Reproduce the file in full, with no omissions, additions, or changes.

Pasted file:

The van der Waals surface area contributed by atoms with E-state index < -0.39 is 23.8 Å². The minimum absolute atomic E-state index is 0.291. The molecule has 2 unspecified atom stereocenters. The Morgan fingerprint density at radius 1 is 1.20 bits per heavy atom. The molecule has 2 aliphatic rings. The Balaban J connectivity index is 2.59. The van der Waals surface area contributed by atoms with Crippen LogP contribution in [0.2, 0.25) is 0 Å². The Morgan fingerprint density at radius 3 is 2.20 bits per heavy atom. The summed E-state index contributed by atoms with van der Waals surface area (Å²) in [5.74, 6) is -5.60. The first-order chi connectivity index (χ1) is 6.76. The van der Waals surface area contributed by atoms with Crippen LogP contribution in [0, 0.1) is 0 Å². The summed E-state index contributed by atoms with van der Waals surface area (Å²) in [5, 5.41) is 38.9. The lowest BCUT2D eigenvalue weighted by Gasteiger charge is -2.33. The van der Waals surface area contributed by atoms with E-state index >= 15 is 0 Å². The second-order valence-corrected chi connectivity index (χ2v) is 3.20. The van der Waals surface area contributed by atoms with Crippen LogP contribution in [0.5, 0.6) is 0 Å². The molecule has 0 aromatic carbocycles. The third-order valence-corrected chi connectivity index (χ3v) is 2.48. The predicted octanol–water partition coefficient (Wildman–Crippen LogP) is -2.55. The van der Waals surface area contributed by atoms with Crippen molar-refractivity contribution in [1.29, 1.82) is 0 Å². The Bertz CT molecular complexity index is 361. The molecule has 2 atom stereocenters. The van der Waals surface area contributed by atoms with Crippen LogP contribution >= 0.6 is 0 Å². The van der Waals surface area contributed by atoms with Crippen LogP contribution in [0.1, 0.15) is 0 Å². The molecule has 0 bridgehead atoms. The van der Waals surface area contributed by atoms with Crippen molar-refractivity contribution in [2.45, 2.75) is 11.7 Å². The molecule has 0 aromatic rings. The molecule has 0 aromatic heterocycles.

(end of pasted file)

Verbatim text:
The van der Waals surface area contributed by atoms with E-state index < -0.39 is 23.8 Å². The minimum absolute atomic E-state index is 0.291. The molecule has 2 unspecified atom stereocenters. The Morgan fingerprint density at radius 1 is 1.20 bits per heavy atom. The molecule has 2 aliphatic rings. The Balaban J connectivity index is 2.59. The van der Waals surface area contributed by atoms with Crippen LogP contribution in [0.2, 0.25) is 0 Å². The Morgan fingerprint density at radius 3 is 2.20 bits per heavy atom. The summed E-state index contributed by atoms with van der Waals surface area (Å²) in [5.74, 6) is -5.60. The first-order chi connectivity index (χ1) is 6.76. The van der Waals surface area contributed by atoms with Crippen LogP contribution in [0, 0.1) is 0 Å². The summed E-state index contributed by atoms with van der Waals surface area (Å²) in [5, 5.41) is 38.9. The lowest BCUT2D eigenvalue weighted by Gasteiger charge is -2.33. The van der Waals surface area contributed by atoms with E-state index >= 15 is 0 Å². The second-order valence-corrected chi connectivity index (χ2v) is 3.20. The van der Waals surface area contributed by atoms with Crippen LogP contribution in [0.5, 0.6) is 0 Å². The molecule has 0 aromatic carbocycles. The third-order valence-corrected chi connectivity index (χ3v) is 2.48. The predicted octanol–water partition coefficient (Wildman–Crippen LogP) is -2.55. The van der Waals surface area contributed by atoms with Crippen molar-refractivity contribution in [1.29, 1.82) is 0 Å². The Bertz CT molecular complexity index is 361. The molecule has 2 atom stereocenters. The van der Waals surface area contributed by atoms with Crippen LogP contribution >= 0.6 is 0 Å². The van der Waals surface area contributed by atoms with Crippen LogP contribution in [0.1, 0.15) is 0 Å². The molecule has 0 bridgehead atoms. The van der Waals surface area contributed by atoms with Crippen molar-refractivity contribution in [2.45, 2.75) is 11.7 Å². The molecule has 0 aromatic rings. The molecule has 0 aromatic heterocycles.